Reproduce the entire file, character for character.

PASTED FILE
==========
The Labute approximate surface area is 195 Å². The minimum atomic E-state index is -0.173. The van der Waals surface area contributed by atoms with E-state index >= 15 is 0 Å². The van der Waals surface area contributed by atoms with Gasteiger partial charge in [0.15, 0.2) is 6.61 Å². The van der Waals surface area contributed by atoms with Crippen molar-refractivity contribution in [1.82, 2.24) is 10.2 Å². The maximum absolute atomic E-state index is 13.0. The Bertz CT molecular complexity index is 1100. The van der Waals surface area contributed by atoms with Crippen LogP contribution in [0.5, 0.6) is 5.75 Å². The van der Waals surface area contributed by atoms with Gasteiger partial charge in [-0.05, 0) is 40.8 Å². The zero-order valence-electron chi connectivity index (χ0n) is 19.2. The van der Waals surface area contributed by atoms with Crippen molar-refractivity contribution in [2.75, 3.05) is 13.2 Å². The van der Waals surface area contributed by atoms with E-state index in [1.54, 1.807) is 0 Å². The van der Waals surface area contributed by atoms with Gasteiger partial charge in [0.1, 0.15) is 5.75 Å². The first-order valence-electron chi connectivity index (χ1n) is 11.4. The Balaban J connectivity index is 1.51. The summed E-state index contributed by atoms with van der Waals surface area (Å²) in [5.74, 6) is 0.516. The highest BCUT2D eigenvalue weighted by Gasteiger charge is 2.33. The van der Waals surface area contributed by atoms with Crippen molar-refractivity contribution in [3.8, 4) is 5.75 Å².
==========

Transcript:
The Labute approximate surface area is 195 Å². The minimum atomic E-state index is -0.173. The van der Waals surface area contributed by atoms with E-state index >= 15 is 0 Å². The van der Waals surface area contributed by atoms with Gasteiger partial charge in [0.15, 0.2) is 6.61 Å². The van der Waals surface area contributed by atoms with Crippen molar-refractivity contribution in [1.82, 2.24) is 10.2 Å². The maximum absolute atomic E-state index is 13.0. The Bertz CT molecular complexity index is 1100. The van der Waals surface area contributed by atoms with Crippen LogP contribution in [0.5, 0.6) is 5.75 Å². The van der Waals surface area contributed by atoms with Gasteiger partial charge in [-0.05, 0) is 40.8 Å². The zero-order valence-electron chi connectivity index (χ0n) is 19.2. The van der Waals surface area contributed by atoms with Crippen molar-refractivity contribution in [2.75, 3.05) is 13.2 Å². The van der Waals surface area contributed by atoms with E-state index in [1.54, 1.807) is 0 Å². The van der Waals surface area contributed by atoms with Gasteiger partial charge in [0.1, 0.15) is 5.75 Å². The first-order valence-electron chi connectivity index (χ1n) is 11.4. The Balaban J connectivity index is 1.51. The summed E-state index contributed by atoms with van der Waals surface area (Å²) in [5.74, 6) is 0.516. The highest BCUT2D eigenvalue weighted by Gasteiger charge is 2.33. The van der Waals surface area contributed by atoms with Crippen molar-refractivity contribution in [3.8, 4) is 5.75 Å².